A Versatile Career
"You can manipulate a medium we live with — light — and reveal a story. You can take a picture or a stage setting or two actors and dialogue, and you add light, which can come from all different directions, and somehow you make the story come alive."—Jules Fisher
The Fisher Method: The Unknown Soldier and His Wife
Taking Creative License: Hair and Jesus Christ Superstar
Involvement in Film Lighting: A Star is Born
Once Fisher was asked to teach at NYU and The New School, his career began to accelerate even further. Teaching allowed him to grow as an artist, but he would never stop critiquing himself in the process. About teaching, he says:
“Every class allowed me to question anew why I was saying to use a specific color or to use certain equipment to light a cyc. I think that to be a good teacher you have to keep asking yourself “why” and not to do it by rote. I just never had as much time as I wanted to prepare.”
Thus, Fisher's desire to be as thorough with his teaching as his lighting design was apparent, but he did not stop his work in Broadway at the time. In fact, because he had gained respect in the accademic realm, Fisher's rise in Broadway was accelerated.
After experiencing some setbacks with some difficult Broadway shows, Fisher had to develop a technique to help ensure success in his work. In an article Fisher wrote, entitled, "Lighting The Unknown Soldier and His Wife" in the 1967 issue of Theatre Crafts, Fisher reveals four major insights in his work, summarized below:
He appreciates working with a good director, even if the director is difficult to work with.
He takes advantage of the theater he's working in, allowing its particular spatial features to give meaning to light, and for light to give meaning to it as it relates to the play itself. A thrust in the Vivian Beaumont Theatre extended the stage far into the audience, allowing light to gain more meaning in the production.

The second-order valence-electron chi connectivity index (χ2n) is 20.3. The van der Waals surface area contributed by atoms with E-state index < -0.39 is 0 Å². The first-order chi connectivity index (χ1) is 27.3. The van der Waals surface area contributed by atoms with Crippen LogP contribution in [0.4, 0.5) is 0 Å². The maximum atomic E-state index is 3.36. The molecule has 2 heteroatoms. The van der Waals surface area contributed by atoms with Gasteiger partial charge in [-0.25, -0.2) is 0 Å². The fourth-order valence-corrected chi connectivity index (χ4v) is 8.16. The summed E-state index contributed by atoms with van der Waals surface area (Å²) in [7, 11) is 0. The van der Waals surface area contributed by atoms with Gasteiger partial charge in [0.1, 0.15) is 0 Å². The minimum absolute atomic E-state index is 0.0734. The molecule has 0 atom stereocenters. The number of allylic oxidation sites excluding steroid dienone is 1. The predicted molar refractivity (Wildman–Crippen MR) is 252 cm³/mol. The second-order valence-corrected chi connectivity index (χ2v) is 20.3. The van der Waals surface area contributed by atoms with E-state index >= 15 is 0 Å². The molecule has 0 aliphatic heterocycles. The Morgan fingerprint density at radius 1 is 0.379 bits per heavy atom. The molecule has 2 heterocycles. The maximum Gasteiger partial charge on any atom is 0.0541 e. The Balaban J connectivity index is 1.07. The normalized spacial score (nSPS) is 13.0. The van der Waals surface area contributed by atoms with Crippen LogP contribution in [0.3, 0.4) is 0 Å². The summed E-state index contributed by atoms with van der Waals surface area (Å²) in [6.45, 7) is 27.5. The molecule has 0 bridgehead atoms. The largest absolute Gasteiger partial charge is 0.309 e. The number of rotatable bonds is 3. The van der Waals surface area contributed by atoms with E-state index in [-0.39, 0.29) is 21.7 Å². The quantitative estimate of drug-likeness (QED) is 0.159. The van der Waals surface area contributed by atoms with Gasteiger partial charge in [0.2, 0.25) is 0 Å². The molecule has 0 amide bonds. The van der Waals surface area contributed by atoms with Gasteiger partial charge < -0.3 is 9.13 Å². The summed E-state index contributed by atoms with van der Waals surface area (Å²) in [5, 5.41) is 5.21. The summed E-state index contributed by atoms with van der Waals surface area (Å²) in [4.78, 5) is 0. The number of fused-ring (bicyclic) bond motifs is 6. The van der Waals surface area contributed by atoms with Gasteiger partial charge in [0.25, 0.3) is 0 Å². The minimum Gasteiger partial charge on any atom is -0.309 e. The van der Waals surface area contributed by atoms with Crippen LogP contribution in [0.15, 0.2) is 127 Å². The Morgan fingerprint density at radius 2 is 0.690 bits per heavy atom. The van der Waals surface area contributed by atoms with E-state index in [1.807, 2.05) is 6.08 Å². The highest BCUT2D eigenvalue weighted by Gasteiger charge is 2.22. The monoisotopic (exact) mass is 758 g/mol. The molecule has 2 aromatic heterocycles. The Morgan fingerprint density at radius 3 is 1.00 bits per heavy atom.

He takes advantage of the setting he's given. For example, in The Unkown Soldier, he established subtly in lighting despite floor patterns created by actors and light.
He discusses how he plans to experiment with and re-work a scene, and convinces other members of the creative team to do the same. He collaborates across disciplines in theater in order to reach a common goal of all theater professionals: to put on a high quality production.
"The show was a chance for me to do anything. I could just invent things."—Jules Fisher on Hair
"I was watching from stage left during a moment when Gwen Verdon sat and did a monologue towards the end of the show. She had a bouquet of red roses on her lap. I was watching and on the floor I saw a little red glow filling in the shadow of the roses. That was when I realized that Jules was not just a great lighting designer but he was a painter of light. I thought it was so poetic, and it was an awakening to see someone that was beyong just lighting a set and the actors and keepingg the vision of the director. Jules painted the stage and I think that was when I fell madly in love with him."—Graciela Fisher, Jules' wife
Both Hair and Jesus Christ Superstar covered controversial topics, which initially made Jules Fisher feel slightly uneasy. Fisher comments on the beginning of his work on Hair:
"I was doing so many orthodox plays and musicals. In a strange way I was the more traditional person on the show. For me, it was a bizarre position to be in."
Jules Fisher would soon realize that Hair gave him the opportunity to express his own creativity, a creativity that was often stifled by Sondheim's design team during his earlier years on Broadway. By being exposed to such a play with both avante garde set design and theatrical content, Fisher reflects on Hair as an experience that helped him ease out of his comfort zone as an artist.